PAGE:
Identity Theft Risks Continue: Personal Protection Steps Offered

No matter where you live, identity theft scams are universally designed to either steal money immediately or steal identities and private information now so the thieves can steal money later.

Cybercriminals have many different techniques to collect personally identifiable information (PII). Once they have it, they can effectively become you, using your identity to open accounts, file taxes, or obtain medical coverage. They can make false applications for loans and credit cards, withdraw money from your bank account, or obtain services in your name. They can also sell your information to others on the internet.

Identity theft may take a long time to detect. Scammers typically ensure that bills and statements for new accounts are not sent to your address. You may not notice what is happening until the scammer has already inflicted substantial damage on your assets, credit, and reputation.

If you believe you are a victim of identity theft, it is very important to act quickly. In the U.S., visit for information on how to stop and recover from identity theft. In Canada, the Anti-Fraud Center has information on identity theft and a free credit report can be requested through the Financial Consumer Agency of Canada. "BBB: How to spot and avoid identity theft" (Feb. 02, 2022).

Commentary and Checklist

A new survey report from the Canadian Internet Registration Authority (CIRA) revealed that most Canadians now refuse to provide their personal information in exchange for access to free online services. The publication of the “2020 Canadians Deserve a Better Internet Report” disclosed that, except for online banking services (52 percent), most Canadians stated that they are unwilling to share their sensitive data for better products and services online. Only 26 percent of respondents admitted that they are willing to give personal information in return for better video streaming services. Around 23 percent of Canadians stated that they disclose personal details to use social media services, and 15 percent are willing to share personal data for access to internet-connected devices such as baby monitors.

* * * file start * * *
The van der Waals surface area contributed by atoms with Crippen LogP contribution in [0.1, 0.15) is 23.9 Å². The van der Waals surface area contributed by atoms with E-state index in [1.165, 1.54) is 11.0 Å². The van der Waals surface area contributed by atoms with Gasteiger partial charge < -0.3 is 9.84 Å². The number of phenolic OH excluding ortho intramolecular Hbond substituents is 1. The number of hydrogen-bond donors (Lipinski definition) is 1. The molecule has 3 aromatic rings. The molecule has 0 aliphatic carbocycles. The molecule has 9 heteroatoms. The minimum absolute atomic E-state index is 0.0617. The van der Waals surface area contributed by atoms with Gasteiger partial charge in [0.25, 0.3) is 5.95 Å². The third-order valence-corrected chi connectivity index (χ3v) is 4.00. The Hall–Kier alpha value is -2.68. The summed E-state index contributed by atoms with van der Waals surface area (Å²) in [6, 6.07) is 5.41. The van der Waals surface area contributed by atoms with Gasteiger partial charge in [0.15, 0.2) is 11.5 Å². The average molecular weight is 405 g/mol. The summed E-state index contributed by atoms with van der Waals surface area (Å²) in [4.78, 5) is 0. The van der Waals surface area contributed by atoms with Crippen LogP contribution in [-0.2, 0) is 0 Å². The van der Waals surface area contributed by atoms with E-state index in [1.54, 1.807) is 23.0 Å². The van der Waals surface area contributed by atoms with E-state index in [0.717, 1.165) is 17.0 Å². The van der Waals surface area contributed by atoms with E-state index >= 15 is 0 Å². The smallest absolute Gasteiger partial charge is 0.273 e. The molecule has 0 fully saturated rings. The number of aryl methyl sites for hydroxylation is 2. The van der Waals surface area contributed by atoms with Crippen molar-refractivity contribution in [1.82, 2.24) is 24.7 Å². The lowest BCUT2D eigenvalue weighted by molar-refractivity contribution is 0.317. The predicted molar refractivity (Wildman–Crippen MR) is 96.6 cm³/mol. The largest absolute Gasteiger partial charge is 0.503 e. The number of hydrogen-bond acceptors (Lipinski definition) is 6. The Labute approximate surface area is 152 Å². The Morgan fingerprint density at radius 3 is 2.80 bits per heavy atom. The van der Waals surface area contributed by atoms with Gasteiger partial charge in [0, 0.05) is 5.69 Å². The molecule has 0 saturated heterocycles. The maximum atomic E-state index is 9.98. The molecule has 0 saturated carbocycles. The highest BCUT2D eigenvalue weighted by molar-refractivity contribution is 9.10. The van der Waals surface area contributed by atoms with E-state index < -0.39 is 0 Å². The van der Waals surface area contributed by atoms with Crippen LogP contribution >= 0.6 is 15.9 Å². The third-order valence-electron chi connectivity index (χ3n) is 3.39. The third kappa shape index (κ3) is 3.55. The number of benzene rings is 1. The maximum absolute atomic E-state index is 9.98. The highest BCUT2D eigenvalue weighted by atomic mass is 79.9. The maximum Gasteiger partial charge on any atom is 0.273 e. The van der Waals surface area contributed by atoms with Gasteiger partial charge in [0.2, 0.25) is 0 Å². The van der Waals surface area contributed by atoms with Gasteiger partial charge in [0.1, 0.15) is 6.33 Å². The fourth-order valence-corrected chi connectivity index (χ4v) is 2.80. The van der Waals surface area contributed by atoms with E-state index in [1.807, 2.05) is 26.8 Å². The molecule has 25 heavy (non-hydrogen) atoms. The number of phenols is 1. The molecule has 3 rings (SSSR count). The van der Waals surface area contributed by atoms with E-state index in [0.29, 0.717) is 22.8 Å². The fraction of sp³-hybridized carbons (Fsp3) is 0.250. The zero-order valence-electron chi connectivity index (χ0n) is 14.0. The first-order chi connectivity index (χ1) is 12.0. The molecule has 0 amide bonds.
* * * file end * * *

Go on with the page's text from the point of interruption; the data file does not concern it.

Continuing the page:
The 2020 survey is remarkable in that only last year, in 2019, 72 percent of Canadians said they were willing to disclose some or a little personal information in exchange for valuable content or service.

One year later, except for online banking services, 74 percent said they would not share that information for better video streaming services, and 78 percent said they would not do so for a better social media experience. Finally, 83 percent were unwilling to share their data for digital advertising purposes.

The best defense against cybercriminals in the workplace (and at home) is to be proactive. Treat your and your employees’ personal information like the valuable commodity it is.

Make sure you have a shredding policy for any documents that have bank account information, Social Security/Social Insurance number, or other employee or organizational private information. These include credit card applications, insurance forms, financial statements, health forms, billing statements from utilities, or phone services. Cut up expired credit and debit cards, making sure to cut through the numbers, before disposing of them.

Scammers are sophisticated and their phishing attempts may come via email, text, social media message, even phone calls. Train your employees to be suspicious of any unsolicited communication asking for personal or organizational confidential information.

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